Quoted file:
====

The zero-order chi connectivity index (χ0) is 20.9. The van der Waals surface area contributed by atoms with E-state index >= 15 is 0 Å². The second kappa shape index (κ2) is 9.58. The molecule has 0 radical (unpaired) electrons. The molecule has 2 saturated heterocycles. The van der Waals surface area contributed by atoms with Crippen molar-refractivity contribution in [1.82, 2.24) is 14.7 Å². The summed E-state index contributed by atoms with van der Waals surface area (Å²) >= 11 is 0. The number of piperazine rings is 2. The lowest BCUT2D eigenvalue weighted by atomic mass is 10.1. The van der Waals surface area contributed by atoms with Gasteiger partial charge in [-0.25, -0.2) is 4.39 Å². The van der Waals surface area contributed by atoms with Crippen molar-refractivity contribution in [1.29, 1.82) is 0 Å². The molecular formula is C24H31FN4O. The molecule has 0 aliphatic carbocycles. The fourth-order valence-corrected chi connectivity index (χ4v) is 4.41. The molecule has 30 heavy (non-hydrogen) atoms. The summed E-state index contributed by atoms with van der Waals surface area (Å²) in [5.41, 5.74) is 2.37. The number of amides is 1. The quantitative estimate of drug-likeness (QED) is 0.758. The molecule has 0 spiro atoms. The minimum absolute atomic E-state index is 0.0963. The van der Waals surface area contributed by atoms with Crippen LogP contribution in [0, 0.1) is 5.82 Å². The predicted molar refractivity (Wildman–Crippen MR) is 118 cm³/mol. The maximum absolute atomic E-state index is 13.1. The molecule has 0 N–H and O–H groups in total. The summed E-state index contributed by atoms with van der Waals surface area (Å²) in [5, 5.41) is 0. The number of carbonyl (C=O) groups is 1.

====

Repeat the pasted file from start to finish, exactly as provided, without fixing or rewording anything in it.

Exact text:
The zero-order chi connectivity index (χ0) is 20.9. The van der Waals surface area contributed by atoms with E-state index >= 15 is 0 Å². The second kappa shape index (κ2) is 9.58. The molecule has 0 radical (unpaired) electrons. The molecule has 2 saturated heterocycles. The van der Waals surface area contributed by atoms with Crippen molar-refractivity contribution in [1.82, 2.24) is 14.7 Å². The summed E-state index contributed by atoms with van der Waals surface area (Å²) >= 11 is 0. The number of piperazine rings is 2. The lowest BCUT2D eigenvalue weighted by atomic mass is 10.1. The van der Waals surface area contributed by atoms with Gasteiger partial charge in [-0.25, -0.2) is 4.39 Å². The van der Waals surface area contributed by atoms with Crippen molar-refractivity contribution in [1.29, 1.82) is 0 Å². The molecular formula is C24H31FN4O. The molecule has 0 aliphatic carbocycles. The fourth-order valence-corrected chi connectivity index (χ4v) is 4.41. The molecule has 30 heavy (non-hydrogen) atoms. The summed E-state index contributed by atoms with van der Waals surface area (Å²) in [5.41, 5.74) is 2.37. The number of amides is 1. The quantitative estimate of drug-likeness (QED) is 0.758. The molecule has 0 spiro atoms. The minimum absolute atomic E-state index is 0.0963. The van der Waals surface area contributed by atoms with Crippen LogP contribution in [0, 0.1) is 5.82 Å². The predicted molar refractivity (Wildman–Crippen MR) is 118 cm³/mol. The maximum absolute atomic E-state index is 13.1. The molecule has 0 N–H and O–H groups in total. The summed E-state index contributed by atoms with van der Waals surface area (Å²) in [5, 5.41) is 0. The number of carbonyl (C=O) groups is 1.